interested in the role of democracy will play in future we could and with very good to realize to the operation uprising for freedom and now in each of the parliament which consists of the Muslim Brotherhood to the Salafist parties um and I'm wondering just my Western bias that um or is that a problem with that of problem which emerges that will have in the future this modern middle classes who come before social media like social media and uh rule people who vote for conservative parties would have of permanent revolution and even when there is a democracy said that 1 of the particular that speakers you like to
answer the question of which which we feel comfortable and and I'm not sure which if you think I'm from specified in this so again I mean so the mean there is that that's that's typically take take a look at how social media demographics grew in Egypt for example that just for the sake of the example you mention it started with In the beginning of 2011 on the the end of 2010 with a small number around a million or a million and a half people on Facebook that speaking Facebook as an example today it grew up to around and at the time it was primarily people with the English language abilities class young educated students these over the main demographic today if you look at the end of the user's friends on facebook you'd have been there is a larger portion of the user base in Egypt which was at the time around 50 to 60 per cent english speaking of what people were using Facebook in English today is much larger work people using Facebook in Arabic which means that it's going beyond the elites and isn't treating the masses and this is going very fast the influence of number of users and so what what I'm saying is that social media and if it reaches and becomes representative all people on Social Media become a representation of the people in the real society of the population then you will have a better representation of what's taking place in society not just you know not just the view that the elites are meeting with the social media revolution and reaching our improved providing democracy and freedom of speech knowing you would have a Pandora box you have the society itself being represented and everybody using the same tools to push their agenda and and try to reach the you know political office if if that's the case so yes you will have a more representation of many conservative groups or maybe even the government that you know will have a better use of social media to actually press these movements and and even an extremist groups even violent groups are using social media very fluently in some of these countries currently so you know it'll be it'll be whatever exists in society this is what I think it's not going to be pushing freedom or democracy or whatever it'll be just an amplifying boring you channel of representing what's happening in society and and the OK thanks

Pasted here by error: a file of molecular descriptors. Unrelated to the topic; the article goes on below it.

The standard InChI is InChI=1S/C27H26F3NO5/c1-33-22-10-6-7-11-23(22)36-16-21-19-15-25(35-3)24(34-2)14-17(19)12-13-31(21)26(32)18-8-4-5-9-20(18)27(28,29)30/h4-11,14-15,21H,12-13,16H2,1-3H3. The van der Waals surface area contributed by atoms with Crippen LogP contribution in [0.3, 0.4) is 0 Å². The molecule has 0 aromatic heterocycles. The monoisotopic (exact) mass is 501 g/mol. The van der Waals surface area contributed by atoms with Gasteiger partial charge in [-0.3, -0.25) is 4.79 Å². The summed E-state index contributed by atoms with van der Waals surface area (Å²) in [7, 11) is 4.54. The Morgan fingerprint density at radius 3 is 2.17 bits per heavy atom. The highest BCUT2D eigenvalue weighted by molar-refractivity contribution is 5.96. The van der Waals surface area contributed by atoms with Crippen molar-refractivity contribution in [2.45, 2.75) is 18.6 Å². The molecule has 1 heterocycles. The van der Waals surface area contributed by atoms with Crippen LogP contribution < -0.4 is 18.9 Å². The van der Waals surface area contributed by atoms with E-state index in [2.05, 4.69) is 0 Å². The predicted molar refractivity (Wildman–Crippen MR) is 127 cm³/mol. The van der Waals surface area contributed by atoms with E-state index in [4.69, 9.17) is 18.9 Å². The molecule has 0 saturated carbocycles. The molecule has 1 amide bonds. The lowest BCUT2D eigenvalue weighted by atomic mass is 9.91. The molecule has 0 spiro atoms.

it's a really wonderful talk and I wonder be great to